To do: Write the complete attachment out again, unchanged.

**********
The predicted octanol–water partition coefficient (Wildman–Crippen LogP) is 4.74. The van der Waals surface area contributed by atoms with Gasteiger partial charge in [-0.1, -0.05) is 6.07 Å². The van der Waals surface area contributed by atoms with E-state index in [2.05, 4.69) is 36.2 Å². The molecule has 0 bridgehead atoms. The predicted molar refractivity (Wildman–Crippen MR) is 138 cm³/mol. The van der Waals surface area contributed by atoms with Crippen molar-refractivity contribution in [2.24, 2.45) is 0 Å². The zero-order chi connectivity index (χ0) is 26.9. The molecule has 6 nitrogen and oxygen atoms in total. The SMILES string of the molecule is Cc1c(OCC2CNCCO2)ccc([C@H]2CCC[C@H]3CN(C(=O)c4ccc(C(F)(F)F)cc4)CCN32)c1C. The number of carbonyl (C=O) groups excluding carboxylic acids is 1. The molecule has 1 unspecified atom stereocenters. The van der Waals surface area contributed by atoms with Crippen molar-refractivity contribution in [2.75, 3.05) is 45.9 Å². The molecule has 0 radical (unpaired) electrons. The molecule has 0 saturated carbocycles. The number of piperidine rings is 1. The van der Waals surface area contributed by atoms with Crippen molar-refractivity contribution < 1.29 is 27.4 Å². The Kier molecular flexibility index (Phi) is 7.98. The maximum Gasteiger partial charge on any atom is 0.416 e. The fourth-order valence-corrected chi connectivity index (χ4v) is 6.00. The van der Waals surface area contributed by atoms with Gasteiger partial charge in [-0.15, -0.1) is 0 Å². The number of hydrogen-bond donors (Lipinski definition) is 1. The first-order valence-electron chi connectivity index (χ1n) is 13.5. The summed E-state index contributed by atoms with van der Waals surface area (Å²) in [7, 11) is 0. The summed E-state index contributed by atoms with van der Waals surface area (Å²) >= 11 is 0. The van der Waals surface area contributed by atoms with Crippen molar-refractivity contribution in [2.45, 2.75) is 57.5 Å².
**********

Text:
The predicted octanol–water partition coefficient (Wildman–Crippen LogP) is 4.74. The van der Waals surface area contributed by atoms with Gasteiger partial charge in [-0.1, -0.05) is 6.07 Å². The van der Waals surface area contributed by atoms with E-state index in [2.05, 4.69) is 36.2 Å². The molecule has 0 bridgehead atoms. The predicted molar refractivity (Wildman–Crippen MR) is 138 cm³/mol. The van der Waals surface area contributed by atoms with Crippen molar-refractivity contribution in [2.24, 2.45) is 0 Å². The zero-order chi connectivity index (χ0) is 26.9. The molecule has 6 nitrogen and oxygen atoms in total. The SMILES string of the molecule is Cc1c(OCC2CNCCO2)ccc([C@H]2CCC[C@H]3CN(C(=O)c4ccc(C(F)(F)F)cc4)CCN32)c1C. The number of carbonyl (C=O) groups excluding carboxylic acids is 1. The molecule has 1 unspecified atom stereocenters. The van der Waals surface area contributed by atoms with Crippen molar-refractivity contribution in [2.75, 3.05) is 45.9 Å². The molecule has 0 radical (unpaired) electrons. The molecule has 0 saturated carbocycles. The number of piperidine rings is 1. The van der Waals surface area contributed by atoms with Crippen molar-refractivity contribution < 1.29 is 27.4 Å². The Kier molecular flexibility index (Phi) is 7.98. The maximum Gasteiger partial charge on any atom is 0.416 e. The fourth-order valence-corrected chi connectivity index (χ4v) is 6.00. The van der Waals surface area contributed by atoms with Gasteiger partial charge in [-0.15, -0.1) is 0 Å². The number of hydrogen-bond donors (Lipinski definition) is 1. The first-order valence-electron chi connectivity index (χ1n) is 13.5. The summed E-state index contributed by atoms with van der Waals surface area (Å²) in [7, 11) is 0. The summed E-state index contributed by atoms with van der Waals surface area (Å²) >= 11 is 0. The van der Waals surface area contributed by atoms with Crippen molar-refractivity contribution in [2.45, 2.75) is 57.5 Å².